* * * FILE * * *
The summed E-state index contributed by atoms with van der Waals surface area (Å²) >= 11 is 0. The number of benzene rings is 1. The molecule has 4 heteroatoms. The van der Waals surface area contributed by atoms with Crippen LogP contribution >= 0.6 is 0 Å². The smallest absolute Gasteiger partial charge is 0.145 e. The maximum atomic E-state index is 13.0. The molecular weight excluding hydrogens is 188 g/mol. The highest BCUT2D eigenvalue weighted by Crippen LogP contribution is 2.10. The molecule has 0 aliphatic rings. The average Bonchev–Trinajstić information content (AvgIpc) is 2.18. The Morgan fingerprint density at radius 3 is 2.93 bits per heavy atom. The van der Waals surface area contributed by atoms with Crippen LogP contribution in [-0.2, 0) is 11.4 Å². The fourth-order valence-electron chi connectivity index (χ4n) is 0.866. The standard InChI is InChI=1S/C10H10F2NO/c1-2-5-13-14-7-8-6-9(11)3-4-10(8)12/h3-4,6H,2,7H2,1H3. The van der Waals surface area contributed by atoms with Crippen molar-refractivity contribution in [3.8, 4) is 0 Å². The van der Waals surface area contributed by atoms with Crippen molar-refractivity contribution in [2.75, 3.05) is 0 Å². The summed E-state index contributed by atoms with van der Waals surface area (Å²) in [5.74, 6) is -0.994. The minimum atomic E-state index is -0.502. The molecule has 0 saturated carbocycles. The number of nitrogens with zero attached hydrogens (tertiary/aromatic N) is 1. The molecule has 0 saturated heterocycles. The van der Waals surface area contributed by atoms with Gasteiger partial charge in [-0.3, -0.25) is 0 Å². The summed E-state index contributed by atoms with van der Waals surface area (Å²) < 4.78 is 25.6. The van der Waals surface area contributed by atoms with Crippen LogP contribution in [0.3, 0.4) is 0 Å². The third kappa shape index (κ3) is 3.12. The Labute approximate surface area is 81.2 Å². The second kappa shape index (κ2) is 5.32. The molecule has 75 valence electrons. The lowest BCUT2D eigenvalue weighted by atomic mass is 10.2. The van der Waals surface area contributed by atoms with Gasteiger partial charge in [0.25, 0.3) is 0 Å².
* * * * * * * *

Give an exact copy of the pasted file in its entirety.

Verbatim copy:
The summed E-state index contributed by atoms with van der Waals surface area (Å²) >= 11 is 0. The number of benzene rings is 1. The molecule has 4 heteroatoms. The van der Waals surface area contributed by atoms with Crippen LogP contribution >= 0.6 is 0 Å². The smallest absolute Gasteiger partial charge is 0.145 e. The maximum atomic E-state index is 13.0. The molecular weight excluding hydrogens is 188 g/mol. The highest BCUT2D eigenvalue weighted by Crippen LogP contribution is 2.10. The molecule has 0 aliphatic rings. The average Bonchev–Trinajstić information content (AvgIpc) is 2.18. The Morgan fingerprint density at radius 3 is 2.93 bits per heavy atom. The van der Waals surface area contributed by atoms with Crippen LogP contribution in [-0.2, 0) is 11.4 Å². The fourth-order valence-electron chi connectivity index (χ4n) is 0.866. The standard InChI is InChI=1S/C10H10F2NO/c1-2-5-13-14-7-8-6-9(11)3-4-10(8)12/h3-4,6H,2,7H2,1H3. The van der Waals surface area contributed by atoms with Crippen molar-refractivity contribution in [3.8, 4) is 0 Å². The van der Waals surface area contributed by atoms with Crippen molar-refractivity contribution in [2.75, 3.05) is 0 Å². The summed E-state index contributed by atoms with van der Waals surface area (Å²) in [5.74, 6) is -0.994. The minimum atomic E-state index is -0.502. The molecule has 0 saturated carbocycles. The number of nitrogens with zero attached hydrogens (tertiary/aromatic N) is 1. The molecule has 0 saturated heterocycles. The van der Waals surface area contributed by atoms with Gasteiger partial charge in [-0.3, -0.25) is 0 Å². The summed E-state index contributed by atoms with van der Waals surface area (Å²) < 4.78 is 25.6. The van der Waals surface area contributed by atoms with Crippen LogP contribution in [0.3, 0.4) is 0 Å². The third kappa shape index (κ3) is 3.12. The Labute approximate surface area is 81.2 Å². The second kappa shape index (κ2) is 5.32. The molecule has 75 valence electrons. The lowest BCUT2D eigenvalue weighted by atomic mass is 10.2. The van der Waals surface area contributed by atoms with Gasteiger partial charge in [0.25, 0.3) is 0 Å².